Next Saturday's tour of "Lafayette Square By Foot" carries an accurate secondary description: "Baltimore Thru the Ages!"
This neighborhood, constructed around a public park, has ties to the Civil War, slavery, and the monied Victorians who gave way to Baltimore's African-American upper middle class. Did I mention that jazz legend Billie Holiday once lived around the corner too?
The square itself is a fascinating, if overlooked, urban destination. On a chilly April afternoon, I observed its detached beauty. It was quiet and occupies high ground. You could observe its history in the facades of all the grand mansions. You visualize Baltimore's 19th-century wealth one minute and the next imagine how those fortunes moved on.
The presence of the area's vacant houses speaks to a continuing exodus from what was once a prized address.
The Lafayette Square story involves race, urban economics, demographics and religion. It's a place where the African-American congregations have now worshipped longer than the white denominations who built the imposing stone edifices that dot the square.
"Our history has made an impact on all the surrounding neighborhoods," said Arlene Fisher, a lifelong square resident, organizer and board member of Baltimore Heritage, the preservation group that is sponsoring the tour.
"Our two neighborhood groups, the Harlem Park Council and the Lafayette Square Association, are going strong. We worked together to gain a historic designation for what we call Historic Old West Baltimore. But for all that, we do feel the neglect of the city government. Why do we have all these big beautiful vacant houses?"
Be warned: Lafayette Square is a bit hard to find if you are not familiar with West Baltimore. The park is bordered by Lafayette, Carrollton and Arlington avenues and Lanvale Street. When you arrive, you find yourself thinking, 'Why didn't I know more about this neighborhood?' It's not a stretch to imagine gas streetlights and the passing streetcars.
For the record, Billie Holiday lived a few blocks to the east, on Argyle Avenue. The house was torn down and is now a weedy vacant lot.
Nearly 40 years ago, long stretches of the old Pennsylvania Avenue shopping and entertainment district vanished to the clean sweep of the urban renewal planners. Lafayette Square, while only a few blocks to the west, survived and retains much of its original look.
It was the place where prominent African-Americans moved in the 1920s when white families moved on. Black congregations bought the churches, and prominent clergy and other African-American professionals lived here.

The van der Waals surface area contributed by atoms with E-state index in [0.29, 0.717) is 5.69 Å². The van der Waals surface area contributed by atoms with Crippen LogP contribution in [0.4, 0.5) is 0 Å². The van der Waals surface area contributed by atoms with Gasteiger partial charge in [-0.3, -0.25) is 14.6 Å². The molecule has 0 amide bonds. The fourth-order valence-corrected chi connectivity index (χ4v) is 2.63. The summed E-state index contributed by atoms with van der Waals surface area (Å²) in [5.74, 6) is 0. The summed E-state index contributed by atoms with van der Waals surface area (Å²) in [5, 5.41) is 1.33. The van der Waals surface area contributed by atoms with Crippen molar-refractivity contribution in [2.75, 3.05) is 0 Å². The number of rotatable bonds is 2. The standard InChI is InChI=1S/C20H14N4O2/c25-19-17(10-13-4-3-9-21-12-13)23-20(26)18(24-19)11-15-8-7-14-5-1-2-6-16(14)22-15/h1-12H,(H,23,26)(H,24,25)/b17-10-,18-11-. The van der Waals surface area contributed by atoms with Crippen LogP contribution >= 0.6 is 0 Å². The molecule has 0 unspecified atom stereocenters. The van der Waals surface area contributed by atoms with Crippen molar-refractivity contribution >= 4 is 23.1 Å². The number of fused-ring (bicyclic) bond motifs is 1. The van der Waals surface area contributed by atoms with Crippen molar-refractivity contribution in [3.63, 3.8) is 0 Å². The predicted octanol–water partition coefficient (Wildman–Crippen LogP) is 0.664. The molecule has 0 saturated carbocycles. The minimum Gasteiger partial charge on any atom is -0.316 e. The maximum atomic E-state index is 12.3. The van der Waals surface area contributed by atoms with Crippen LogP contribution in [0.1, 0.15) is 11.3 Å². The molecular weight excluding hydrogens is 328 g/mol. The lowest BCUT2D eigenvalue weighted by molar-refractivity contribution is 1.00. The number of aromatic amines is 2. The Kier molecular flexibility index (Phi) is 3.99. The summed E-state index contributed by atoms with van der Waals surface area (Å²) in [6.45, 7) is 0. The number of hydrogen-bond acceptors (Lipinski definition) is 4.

There's also the political side. William Donald Schaefer, the Baltimore mayor and later governor, spent his early childhood on Lanvale Street, just off the square. His parents were part of that white exodus. He moved with them to Edmondson Village, located three or four neighborhoods to the west.
Two storied black politicians later lived on the square. State Sen. Verda Welcome, the first black woman elected to a state Senate, lived on Lafayette facing the square. Parren J. Mitchell, the first African-American elected to Congress from Maryland, bought a mansion at Lafayette and Carrollton. His former home will be open for tours.
There is also the square's stubborn gray ghost, the Sellers Mansion. Perhaps the largest of all the square's residences, it remains vacant. Built in the late 1860s by an eccentric family who fled after the Civil War, the place has defied attempts at preservation.
In a 1955 article, after its reclusive heir died, The Baltimore Sun described the place: "The lofty rooms held nothing but fireless hearths, marble wash basins, brass chandeliers — and the March wind."
The Lafayette Square tour and related April 18 events are part of a series of Billie Holiday centennial celebrations organized by the Upton, Harlem Park, Penn North, Druid Heights and Pennsylvania Avenue neighborhood groups. The tour, 10 a.m. to noon, is sponsored by Baltimore Heritage. The Parren J. Mitchell Home, 828 N. Carrollton Ave., opens at 11 a.m. There will be jazz in the square from 4 p.m. to dusk.